“Before, I had felt very low,” Chunphongthum says, “like I had done something wrong being Akha. Here I learned that God loved me and made me who I was. Now I am proud to be Akha.”

It was while working with the Akha people that Nancy met the love of her life and partner in her life’s work. “I was working on a project in a village,” Nancy recalls, “and met this handsome Akha man who was also helping there.”

A-Je Kukaewkasem was the first Akha native ever to graduate from college. He was putting his public health degree to work in the villages. A-Je, who had been serving as the “pastor” in his village since the age of 13, also shared Nancy’s Christian faith.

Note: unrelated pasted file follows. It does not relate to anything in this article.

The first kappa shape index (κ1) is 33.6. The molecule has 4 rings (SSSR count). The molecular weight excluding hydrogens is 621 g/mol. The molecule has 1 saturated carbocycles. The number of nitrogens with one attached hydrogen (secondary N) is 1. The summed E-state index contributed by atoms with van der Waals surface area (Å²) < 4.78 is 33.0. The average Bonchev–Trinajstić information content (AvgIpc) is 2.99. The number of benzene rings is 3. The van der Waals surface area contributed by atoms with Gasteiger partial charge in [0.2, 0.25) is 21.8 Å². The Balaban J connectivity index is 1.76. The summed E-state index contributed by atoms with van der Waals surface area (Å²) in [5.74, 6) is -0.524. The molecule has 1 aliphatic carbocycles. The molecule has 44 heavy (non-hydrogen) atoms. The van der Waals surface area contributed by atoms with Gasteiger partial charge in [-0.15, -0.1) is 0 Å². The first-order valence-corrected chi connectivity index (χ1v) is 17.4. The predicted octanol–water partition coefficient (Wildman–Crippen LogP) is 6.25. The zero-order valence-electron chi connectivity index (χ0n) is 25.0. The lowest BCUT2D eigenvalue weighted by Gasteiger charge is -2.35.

“When I saw A-Je with his people, I was so impressed,” Nancy recalls. “I turned to a friend and said if he was a westerner I would marry him in a minute.”

The two gradually grew close. “One day, A-Je went down this list with me,” Nancy said. “He said that he came from the lowest tribe, and that he owned nothing but a bike, a degree and a heart to serve God. Though he wanted to study in America, he felt called to help his people here. That meant if I married him, I would have to give up my country and my ways.”

After thinking it over, Nancy made her decision. Since A-Je’s father was the tribal chief of a large village, more than 1,000 people came to the couple’s two-day wedding. Nancy had to prove herself as a wife, cutting down a tree and feeding chickens during the event.